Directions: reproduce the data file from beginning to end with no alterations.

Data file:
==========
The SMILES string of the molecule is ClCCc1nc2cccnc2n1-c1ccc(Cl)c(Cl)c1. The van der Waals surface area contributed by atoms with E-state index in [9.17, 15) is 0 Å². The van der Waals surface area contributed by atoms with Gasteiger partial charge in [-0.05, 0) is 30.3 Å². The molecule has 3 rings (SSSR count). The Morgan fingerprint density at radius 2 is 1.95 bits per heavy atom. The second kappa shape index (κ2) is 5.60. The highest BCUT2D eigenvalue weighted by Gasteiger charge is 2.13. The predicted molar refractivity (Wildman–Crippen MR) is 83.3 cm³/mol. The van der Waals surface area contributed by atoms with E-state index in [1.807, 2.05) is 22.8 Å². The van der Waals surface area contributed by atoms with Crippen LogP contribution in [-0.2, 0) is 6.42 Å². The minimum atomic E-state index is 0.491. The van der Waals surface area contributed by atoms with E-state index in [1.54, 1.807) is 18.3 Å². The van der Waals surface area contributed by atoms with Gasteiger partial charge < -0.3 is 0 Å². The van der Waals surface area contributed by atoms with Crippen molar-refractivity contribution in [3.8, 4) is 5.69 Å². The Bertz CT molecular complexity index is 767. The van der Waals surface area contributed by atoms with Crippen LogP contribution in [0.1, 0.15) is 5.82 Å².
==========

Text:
The SMILES string of the molecule is ClCCc1nc2cccnc2n1-c1ccc(Cl)c(Cl)c1. The van der Waals surface area contributed by atoms with E-state index in [9.17, 15) is 0 Å². The van der Waals surface area contributed by atoms with Gasteiger partial charge in [-0.05, 0) is 30.3 Å². The molecule has 3 rings (SSSR count). The Morgan fingerprint density at radius 2 is 1.95 bits per heavy atom. The second kappa shape index (κ2) is 5.60. The highest BCUT2D eigenvalue weighted by Gasteiger charge is 2.13. The predicted molar refractivity (Wildman–Crippen MR) is 83.3 cm³/mol. The van der Waals surface area contributed by atoms with E-state index in [1.807, 2.05) is 22.8 Å². The van der Waals surface area contributed by atoms with Crippen LogP contribution in [-0.2, 0) is 6.42 Å². The minimum atomic E-state index is 0.491. The van der Waals surface area contributed by atoms with E-state index in [1.54, 1.807) is 18.3 Å². The van der Waals surface area contributed by atoms with Gasteiger partial charge < -0.3 is 0 Å². The van der Waals surface area contributed by atoms with Crippen molar-refractivity contribution in [3.8, 4) is 5.69 Å². The Bertz CT molecular complexity index is 767. The van der Waals surface area contributed by atoms with Crippen LogP contribution in [0.1, 0.15) is 5.82 Å².